The FDA is heeding the warning of research showing that the use of triclosan can lead to bacteria that are resistant to antibiotics, making them ineffective. The agency also expressed concern over triclosan’s potential hormonal effects. According to the FDA, “…recent studies have demonstrated that triclosan showed effects on the thyroid, estrogen, and testosterone systems in several animal species, including mammals, the implications of which on human health, especially for children, are still not well understood.”

Other organizations, such as the Canadian Environmental Law Association (CELA), have found — in addition to concerns about endocrine activity — triclosan carries risks for the reproductive system and brain development.


We likely use at least one product every day that contains triclosan. Antibacterial chemicals are added to thousands of products, including household cleaners, cosmetics (including deodorant, toothpaste and mouthwash), clothing, furniture, lunchboxes, backpacks, food packaging, kitchen utensils, children’s toys and more. But the chemical doesn’t simply stay in those products. Researchers found triclosan in household dust, in streams and other waterways, in wildlife, in human plasma and breast milk, and in drinking water.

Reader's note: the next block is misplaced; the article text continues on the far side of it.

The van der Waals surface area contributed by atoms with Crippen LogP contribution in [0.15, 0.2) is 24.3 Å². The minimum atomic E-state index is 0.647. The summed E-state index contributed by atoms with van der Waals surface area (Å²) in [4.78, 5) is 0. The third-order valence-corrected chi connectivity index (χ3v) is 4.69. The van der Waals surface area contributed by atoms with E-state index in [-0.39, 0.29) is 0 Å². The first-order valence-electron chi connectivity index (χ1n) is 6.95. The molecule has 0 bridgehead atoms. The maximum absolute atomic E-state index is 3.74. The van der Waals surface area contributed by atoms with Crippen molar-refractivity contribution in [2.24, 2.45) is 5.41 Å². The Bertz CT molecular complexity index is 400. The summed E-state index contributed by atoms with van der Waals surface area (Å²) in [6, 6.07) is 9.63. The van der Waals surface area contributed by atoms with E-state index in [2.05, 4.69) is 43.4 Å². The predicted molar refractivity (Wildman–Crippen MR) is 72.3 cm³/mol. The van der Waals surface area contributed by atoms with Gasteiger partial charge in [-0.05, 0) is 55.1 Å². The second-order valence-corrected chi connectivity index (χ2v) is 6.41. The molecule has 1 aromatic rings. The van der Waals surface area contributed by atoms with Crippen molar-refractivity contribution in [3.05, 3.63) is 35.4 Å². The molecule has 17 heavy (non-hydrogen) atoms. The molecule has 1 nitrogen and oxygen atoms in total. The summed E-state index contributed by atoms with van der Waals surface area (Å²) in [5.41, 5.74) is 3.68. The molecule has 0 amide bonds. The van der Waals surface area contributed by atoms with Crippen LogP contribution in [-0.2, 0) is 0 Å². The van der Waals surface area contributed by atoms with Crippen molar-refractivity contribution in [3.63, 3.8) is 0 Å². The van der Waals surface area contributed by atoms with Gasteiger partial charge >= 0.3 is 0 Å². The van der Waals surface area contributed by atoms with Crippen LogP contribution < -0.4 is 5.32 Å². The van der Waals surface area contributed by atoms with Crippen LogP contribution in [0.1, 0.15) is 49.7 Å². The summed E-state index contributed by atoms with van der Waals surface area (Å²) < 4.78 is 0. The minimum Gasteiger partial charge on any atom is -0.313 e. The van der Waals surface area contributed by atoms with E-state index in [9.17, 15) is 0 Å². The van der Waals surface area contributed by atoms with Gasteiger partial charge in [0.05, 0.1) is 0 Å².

Indeed the multitude of exposure paths was a driving factor behind the FDA’s original inquiry. According to a September 2016 FDA Consumer Update factsheet, Antibacterials? You Can Skip It – Use Plain Soap and Water, “…people’s long-term exposure to triclosan is higher than previously thought, raising concerns about the potential risks associated with the use of this ingredient over a lifetime.”